• In the server 5, the storing module comprises the content references. In the index server 6, the storing module comprises the list of files to deliver which can be fetched from the server 5, each file being identified with an identifier. In the kiosk, the storing module comprises the content available for being burnt and packaged. The means for DVD burning and packaging are not represented. The server manages the content delivery and the file repair procedures. Of course the content reference might be comprised in a first server that manages the content delivery procedure, and at least a second server might manage the file repair procedure.
  • The overall delivery process is summarized in the figure 3.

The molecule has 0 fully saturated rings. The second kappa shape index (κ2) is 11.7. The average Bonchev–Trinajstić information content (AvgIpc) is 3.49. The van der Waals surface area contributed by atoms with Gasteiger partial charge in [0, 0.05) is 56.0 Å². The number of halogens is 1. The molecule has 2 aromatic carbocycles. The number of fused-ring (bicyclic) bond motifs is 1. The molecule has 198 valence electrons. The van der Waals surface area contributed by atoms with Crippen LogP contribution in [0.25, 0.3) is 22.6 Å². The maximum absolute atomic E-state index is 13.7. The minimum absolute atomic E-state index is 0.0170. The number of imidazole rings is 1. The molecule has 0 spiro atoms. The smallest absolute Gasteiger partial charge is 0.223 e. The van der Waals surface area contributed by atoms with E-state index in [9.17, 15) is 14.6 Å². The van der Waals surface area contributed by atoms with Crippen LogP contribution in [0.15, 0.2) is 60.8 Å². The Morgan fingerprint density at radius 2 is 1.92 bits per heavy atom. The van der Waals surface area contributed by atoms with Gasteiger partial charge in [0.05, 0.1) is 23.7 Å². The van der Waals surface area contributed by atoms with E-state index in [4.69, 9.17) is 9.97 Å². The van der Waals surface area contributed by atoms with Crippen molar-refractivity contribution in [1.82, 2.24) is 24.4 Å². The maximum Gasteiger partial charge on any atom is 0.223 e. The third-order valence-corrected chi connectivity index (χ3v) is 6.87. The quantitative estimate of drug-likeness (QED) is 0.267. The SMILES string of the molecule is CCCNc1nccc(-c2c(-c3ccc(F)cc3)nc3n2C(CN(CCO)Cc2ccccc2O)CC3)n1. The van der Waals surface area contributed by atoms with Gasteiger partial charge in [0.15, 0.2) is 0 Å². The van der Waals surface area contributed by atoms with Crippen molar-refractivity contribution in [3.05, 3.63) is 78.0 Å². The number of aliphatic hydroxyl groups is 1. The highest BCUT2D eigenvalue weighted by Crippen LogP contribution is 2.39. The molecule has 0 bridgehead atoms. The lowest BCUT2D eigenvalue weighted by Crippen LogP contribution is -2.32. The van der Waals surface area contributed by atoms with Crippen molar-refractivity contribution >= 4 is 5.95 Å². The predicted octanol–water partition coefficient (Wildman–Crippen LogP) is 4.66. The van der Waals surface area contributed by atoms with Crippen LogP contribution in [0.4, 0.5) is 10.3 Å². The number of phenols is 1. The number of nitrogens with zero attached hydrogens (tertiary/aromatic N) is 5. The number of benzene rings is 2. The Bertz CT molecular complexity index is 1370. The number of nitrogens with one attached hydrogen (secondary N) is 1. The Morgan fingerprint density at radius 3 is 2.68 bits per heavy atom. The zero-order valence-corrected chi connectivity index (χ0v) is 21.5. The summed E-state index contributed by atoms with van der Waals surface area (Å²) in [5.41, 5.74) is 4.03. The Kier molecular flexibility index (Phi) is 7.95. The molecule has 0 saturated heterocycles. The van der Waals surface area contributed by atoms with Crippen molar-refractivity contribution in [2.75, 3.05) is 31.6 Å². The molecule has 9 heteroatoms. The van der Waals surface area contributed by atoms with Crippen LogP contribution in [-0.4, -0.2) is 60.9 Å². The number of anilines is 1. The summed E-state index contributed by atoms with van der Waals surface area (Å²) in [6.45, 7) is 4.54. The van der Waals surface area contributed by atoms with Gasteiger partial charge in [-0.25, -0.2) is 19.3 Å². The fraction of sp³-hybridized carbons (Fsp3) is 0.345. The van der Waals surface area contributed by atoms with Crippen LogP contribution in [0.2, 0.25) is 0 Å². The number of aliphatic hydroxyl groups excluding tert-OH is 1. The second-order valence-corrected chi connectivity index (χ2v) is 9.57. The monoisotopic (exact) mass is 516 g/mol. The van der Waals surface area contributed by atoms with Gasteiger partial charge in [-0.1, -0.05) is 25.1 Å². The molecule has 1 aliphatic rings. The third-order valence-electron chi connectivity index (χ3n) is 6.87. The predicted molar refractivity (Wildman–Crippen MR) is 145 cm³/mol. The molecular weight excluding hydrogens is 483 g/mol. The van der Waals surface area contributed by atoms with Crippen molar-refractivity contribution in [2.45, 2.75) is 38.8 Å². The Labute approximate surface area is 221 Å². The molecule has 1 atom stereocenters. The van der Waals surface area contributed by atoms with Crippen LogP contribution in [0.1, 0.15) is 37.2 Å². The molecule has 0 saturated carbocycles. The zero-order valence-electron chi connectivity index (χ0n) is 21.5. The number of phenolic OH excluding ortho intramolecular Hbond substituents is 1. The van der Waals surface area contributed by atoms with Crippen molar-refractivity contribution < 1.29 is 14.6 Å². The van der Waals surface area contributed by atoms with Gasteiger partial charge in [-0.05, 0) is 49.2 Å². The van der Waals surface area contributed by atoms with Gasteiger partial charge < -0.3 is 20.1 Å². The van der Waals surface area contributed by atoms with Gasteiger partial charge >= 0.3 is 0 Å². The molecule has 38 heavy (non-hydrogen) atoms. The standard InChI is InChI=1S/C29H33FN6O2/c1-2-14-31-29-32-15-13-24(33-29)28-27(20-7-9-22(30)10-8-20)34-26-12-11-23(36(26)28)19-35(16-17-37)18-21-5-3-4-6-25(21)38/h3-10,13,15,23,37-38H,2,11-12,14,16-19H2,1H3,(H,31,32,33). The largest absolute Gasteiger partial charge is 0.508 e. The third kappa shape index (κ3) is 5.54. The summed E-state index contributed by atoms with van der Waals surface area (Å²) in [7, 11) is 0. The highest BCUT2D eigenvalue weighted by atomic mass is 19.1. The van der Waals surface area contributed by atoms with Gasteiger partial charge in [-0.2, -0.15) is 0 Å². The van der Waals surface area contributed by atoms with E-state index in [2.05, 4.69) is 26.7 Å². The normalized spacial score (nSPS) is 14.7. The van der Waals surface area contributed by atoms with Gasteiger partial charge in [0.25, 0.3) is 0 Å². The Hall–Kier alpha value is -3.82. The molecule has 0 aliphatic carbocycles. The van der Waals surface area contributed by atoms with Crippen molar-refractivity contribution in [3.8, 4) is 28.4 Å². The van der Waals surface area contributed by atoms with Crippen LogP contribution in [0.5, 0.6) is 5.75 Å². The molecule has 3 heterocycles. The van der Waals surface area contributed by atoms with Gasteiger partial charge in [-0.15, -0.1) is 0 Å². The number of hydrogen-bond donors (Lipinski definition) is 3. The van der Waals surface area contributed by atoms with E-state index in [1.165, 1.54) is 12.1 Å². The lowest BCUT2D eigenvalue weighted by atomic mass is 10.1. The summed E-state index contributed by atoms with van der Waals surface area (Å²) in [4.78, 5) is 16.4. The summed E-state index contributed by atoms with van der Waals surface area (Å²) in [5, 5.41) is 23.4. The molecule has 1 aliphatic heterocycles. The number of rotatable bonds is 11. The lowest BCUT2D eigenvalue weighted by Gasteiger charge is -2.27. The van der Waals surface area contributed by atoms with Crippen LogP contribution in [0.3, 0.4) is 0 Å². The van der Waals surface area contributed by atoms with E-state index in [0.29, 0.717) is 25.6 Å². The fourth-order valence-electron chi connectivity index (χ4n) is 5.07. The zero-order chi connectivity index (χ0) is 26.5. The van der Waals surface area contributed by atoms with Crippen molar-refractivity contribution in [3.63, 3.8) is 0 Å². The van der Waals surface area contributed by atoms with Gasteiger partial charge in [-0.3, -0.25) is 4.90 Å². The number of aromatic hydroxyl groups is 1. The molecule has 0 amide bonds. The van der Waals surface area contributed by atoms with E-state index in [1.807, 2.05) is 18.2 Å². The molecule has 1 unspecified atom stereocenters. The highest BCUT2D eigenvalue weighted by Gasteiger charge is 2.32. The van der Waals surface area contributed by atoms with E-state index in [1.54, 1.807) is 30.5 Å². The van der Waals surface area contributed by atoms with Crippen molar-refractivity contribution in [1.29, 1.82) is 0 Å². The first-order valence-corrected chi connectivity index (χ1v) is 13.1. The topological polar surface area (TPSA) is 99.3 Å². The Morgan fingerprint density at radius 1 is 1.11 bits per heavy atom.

• Signaling 2.1 is the step necessary to trigger off the download phase,
  • Multicast delivery 2.2 is the multicast content delivery phase from the server to the set of receivers.
  • File repair 2.3 is split in 2 steps:
    • Multicast delivery status 2.3.1 is the step where file repair server, if it exists, gets the status of the clients regarding the files downloaded.
    • File recovery 2.3.2 is the step necessary for the clients to recover the missing data.
  • Reception reporting 2.5 is the step where clients report the complete reception of the content to the operator.
  • The method for initializing the connections is as follows. When a client connects to the distribution network, it broadcasts an address resolution protocol request, noted ARP request, to the IP address of the server. The server sends a unicast ARP response to the client, indicating its MAC address. Then the client identifies itself to the server with its login and password using a file transfer protocol, noted FTP. Finally if the identification succeeds the client is connected to the server and is able to receive the content. When a new kiosk is added to the network it sends to the centralized index server its connection information (IP address, port...) and can become a peer.